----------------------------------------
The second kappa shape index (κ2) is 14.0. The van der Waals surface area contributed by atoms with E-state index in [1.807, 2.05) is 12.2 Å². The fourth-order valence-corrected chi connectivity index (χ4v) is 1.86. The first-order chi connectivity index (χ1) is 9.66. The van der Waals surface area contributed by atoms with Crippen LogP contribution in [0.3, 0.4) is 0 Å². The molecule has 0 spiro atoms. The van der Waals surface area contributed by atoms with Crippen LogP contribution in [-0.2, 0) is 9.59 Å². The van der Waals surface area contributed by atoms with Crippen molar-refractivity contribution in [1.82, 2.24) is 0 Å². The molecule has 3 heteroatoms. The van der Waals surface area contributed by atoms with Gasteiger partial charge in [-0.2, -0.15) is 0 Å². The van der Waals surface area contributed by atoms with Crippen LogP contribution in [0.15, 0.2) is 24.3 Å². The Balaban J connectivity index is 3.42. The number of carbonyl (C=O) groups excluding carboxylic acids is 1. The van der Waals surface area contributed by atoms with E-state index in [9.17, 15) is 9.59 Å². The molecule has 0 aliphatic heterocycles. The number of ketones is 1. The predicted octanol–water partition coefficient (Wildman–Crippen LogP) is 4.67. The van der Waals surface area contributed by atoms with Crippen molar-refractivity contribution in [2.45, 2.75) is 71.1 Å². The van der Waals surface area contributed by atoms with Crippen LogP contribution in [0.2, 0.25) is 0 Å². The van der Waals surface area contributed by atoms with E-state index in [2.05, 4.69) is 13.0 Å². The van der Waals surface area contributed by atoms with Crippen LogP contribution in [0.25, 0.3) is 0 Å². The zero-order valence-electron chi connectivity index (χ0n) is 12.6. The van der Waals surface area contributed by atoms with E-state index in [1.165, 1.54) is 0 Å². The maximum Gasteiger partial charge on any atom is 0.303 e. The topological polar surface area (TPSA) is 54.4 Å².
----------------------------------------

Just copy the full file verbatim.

The second kappa shape index (κ2) is 14.0. The van der Waals surface area contributed by atoms with E-state index in [1.807, 2.05) is 12.2 Å². The fourth-order valence-corrected chi connectivity index (χ4v) is 1.86. The first-order chi connectivity index (χ1) is 9.66. The van der Waals surface area contributed by atoms with Crippen LogP contribution in [0.3, 0.4) is 0 Å². The molecule has 0 spiro atoms. The van der Waals surface area contributed by atoms with Crippen LogP contribution in [-0.2, 0) is 9.59 Å². The van der Waals surface area contributed by atoms with Crippen molar-refractivity contribution in [1.82, 2.24) is 0 Å². The molecule has 3 heteroatoms. The van der Waals surface area contributed by atoms with Gasteiger partial charge in [-0.2, -0.15) is 0 Å². The van der Waals surface area contributed by atoms with Crippen LogP contribution in [0.15, 0.2) is 24.3 Å². The Balaban J connectivity index is 3.42. The number of carbonyl (C=O) groups excluding carboxylic acids is 1. The van der Waals surface area contributed by atoms with E-state index in [9.17, 15) is 9.59 Å². The molecule has 0 aliphatic heterocycles. The number of ketones is 1. The predicted octanol–water partition coefficient (Wildman–Crippen LogP) is 4.67. The van der Waals surface area contributed by atoms with Crippen molar-refractivity contribution in [2.45, 2.75) is 71.1 Å². The van der Waals surface area contributed by atoms with Crippen LogP contribution in [0.2, 0.25) is 0 Å². The van der Waals surface area contributed by atoms with E-state index in [2.05, 4.69) is 13.0 Å². The van der Waals surface area contributed by atoms with Crippen LogP contribution in [0.25, 0.3) is 0 Å². The zero-order valence-electron chi connectivity index (χ0n) is 12.6. The van der Waals surface area contributed by atoms with E-state index in [1.165, 1.54) is 0 Å². The maximum Gasteiger partial charge on any atom is 0.303 e. The topological polar surface area (TPSA) is 54.4 Å².